Celda: demo cassette (Destrozado) Demo cassette from this band from Mexico City. Celda’s big, crashing chords (particularly when they pair them with fast 1-2 beats) remind me of ripping 90s hardcore like Deathreat or Talk Is Poison, though they infuse that sound with the modern pogo-hardcore of bands like Gag or Blazing Eye. It’s a raw, scrappy explosion of anger, though they still make time for a great melodic guitar lead on “Dr. Pisquiatra.” Perhaps this isn’t an essential grip for a dabbler in hardcore, but if you’re interested in the contemporary Mexican hardcore punk scene, this is well worth hearing.
Confuse: Fuckin’ All Media 12” (Fan Club) Another Confuse bootleg rolls off the pipeline, this time compiling the band’s later material: the Spending Loud Night 7", Contempt For The Authority and Take Off The Lie 7", Stupid Life 7", and tracks from the Violent Party Omnibus and Neo compilations. The last Confuse bootleg we carried had truly atrocious cover artwork, but thankfully this one is better. As I've said, there are no bad Confuse releases, and if you love Japanese hardcore and/or noise-punk you should be familiar with all of their material. One thing I love about Confuse is how much they changed from release to release, and that’s on full display here. Spending Loud Night is one of the band’s nastiest recordings, a wash of hiss and treble that barely even qualifies as music. That stuff is great and very important for pushing the boundaries of noise not music, but I love Confuse’s releases with cleaner recordings even more. Case in point, the Contempt for the Authority 7”, which has a crystal clear recording that highlights how raw and crazy Confuse were even better than the noisier and more primitive recordings. The three tracks from compilations here are also essential (particularly the track from the Neo comp, which is the cleanest recording Confuse ever got), and the LP ends with the Stupid Life EP. While “General Speech” is a classic Confuse hardcore ripper, Stupid Life finds the band drifting away from traditional hardcore punk, delving even further into the noisy chaos. The title track even reminds me of 90s noise rock. This reissue includes an insert with lineup and recording info, reproductions of the original sleve artwork, and top-notch sound quality.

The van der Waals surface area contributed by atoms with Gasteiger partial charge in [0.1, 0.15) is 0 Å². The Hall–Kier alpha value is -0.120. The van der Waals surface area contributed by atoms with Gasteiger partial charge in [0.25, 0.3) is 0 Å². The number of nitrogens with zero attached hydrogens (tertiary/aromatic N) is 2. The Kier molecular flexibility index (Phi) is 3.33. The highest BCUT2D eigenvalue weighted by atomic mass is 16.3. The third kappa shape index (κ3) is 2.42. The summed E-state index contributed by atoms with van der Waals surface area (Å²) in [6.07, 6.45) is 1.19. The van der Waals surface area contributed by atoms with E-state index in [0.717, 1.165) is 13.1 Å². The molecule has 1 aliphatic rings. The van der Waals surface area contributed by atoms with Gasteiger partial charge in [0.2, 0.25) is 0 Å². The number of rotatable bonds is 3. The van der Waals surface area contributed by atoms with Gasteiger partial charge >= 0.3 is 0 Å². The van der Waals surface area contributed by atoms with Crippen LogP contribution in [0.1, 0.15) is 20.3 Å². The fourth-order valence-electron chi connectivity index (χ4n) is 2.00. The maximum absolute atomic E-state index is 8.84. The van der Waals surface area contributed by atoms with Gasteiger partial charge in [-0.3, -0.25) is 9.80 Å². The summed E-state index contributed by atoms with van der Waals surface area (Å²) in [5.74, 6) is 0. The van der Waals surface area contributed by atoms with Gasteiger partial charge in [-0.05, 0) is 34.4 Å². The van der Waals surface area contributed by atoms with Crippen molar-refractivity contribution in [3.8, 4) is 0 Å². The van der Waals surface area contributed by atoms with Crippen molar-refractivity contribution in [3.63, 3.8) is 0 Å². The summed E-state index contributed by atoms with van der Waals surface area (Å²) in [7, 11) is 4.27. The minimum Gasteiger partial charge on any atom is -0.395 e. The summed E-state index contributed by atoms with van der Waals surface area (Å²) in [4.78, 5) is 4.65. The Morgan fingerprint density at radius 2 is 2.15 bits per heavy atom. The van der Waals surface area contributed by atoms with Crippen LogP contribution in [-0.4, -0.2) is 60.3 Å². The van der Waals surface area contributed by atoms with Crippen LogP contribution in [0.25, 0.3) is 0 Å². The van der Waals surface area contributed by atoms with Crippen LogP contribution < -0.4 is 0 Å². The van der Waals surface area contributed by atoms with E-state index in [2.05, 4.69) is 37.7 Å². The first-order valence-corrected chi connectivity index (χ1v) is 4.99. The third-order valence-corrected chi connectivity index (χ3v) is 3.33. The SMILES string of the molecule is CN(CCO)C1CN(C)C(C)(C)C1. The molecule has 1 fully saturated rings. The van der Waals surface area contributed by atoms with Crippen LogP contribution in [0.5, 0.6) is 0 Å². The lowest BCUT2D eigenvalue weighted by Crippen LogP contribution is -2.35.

Hellish View: Reaper’s Hand 7” (Desolate) The insert for this record reads, “inspiration: Disclose, Disclose, Disclose,” just so you know what you’re getting into right off the bat. Interestingly, though, Reaper’s Hand starts with a mid-paced track, “A.P.O.D.,” that reminds me more of Amebix than Disclose. From there, though, it’s a wash of raw noise. It’s fitting that we’re writing about this in the same update as the reissue of Disclose’s Nightmare or Reality, as that record must have been a big inspiration on this one. While Hellish View doesn’t elaborate on that sound, they nail it with the chaotic, layered production I love to hear from this style of music. If you can’t get enough Disclose worship, this 7” should be up there with the new Physique EP on your list of buying priorities.